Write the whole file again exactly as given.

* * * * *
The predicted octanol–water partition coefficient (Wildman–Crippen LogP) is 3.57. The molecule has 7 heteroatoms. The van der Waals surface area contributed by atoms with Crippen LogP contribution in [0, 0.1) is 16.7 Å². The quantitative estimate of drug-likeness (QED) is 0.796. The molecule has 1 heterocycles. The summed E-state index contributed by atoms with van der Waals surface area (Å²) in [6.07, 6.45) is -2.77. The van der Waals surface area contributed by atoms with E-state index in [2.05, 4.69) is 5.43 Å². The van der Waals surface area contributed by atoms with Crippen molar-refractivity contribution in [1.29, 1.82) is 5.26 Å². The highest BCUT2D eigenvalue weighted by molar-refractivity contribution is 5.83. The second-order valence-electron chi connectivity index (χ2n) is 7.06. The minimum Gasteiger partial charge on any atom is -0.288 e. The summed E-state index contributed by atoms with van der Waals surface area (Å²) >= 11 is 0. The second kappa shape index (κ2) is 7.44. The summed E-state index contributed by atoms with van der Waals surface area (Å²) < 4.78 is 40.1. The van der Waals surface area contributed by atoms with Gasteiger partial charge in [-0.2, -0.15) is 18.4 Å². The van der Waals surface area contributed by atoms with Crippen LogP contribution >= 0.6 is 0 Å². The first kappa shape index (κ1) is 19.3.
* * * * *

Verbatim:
The predicted octanol–water partition coefficient (Wildman–Crippen LogP) is 3.57. The molecule has 7 heteroatoms. The van der Waals surface area contributed by atoms with Crippen LogP contribution in [0, 0.1) is 16.7 Å². The quantitative estimate of drug-likeness (QED) is 0.796. The molecule has 1 heterocycles. The summed E-state index contributed by atoms with van der Waals surface area (Å²) in [6.07, 6.45) is -2.77. The van der Waals surface area contributed by atoms with E-state index in [2.05, 4.69) is 5.43 Å². The van der Waals surface area contributed by atoms with Crippen molar-refractivity contribution in [1.29, 1.82) is 5.26 Å². The highest BCUT2D eigenvalue weighted by molar-refractivity contribution is 5.83. The second-order valence-electron chi connectivity index (χ2n) is 7.06. The minimum Gasteiger partial charge on any atom is -0.288 e. The summed E-state index contributed by atoms with van der Waals surface area (Å²) >= 11 is 0. The second kappa shape index (κ2) is 7.44. The summed E-state index contributed by atoms with van der Waals surface area (Å²) < 4.78 is 40.1. The van der Waals surface area contributed by atoms with Gasteiger partial charge in [-0.2, -0.15) is 18.4 Å². The van der Waals surface area contributed by atoms with Crippen LogP contribution >= 0.6 is 0 Å². The first kappa shape index (κ1) is 19.3.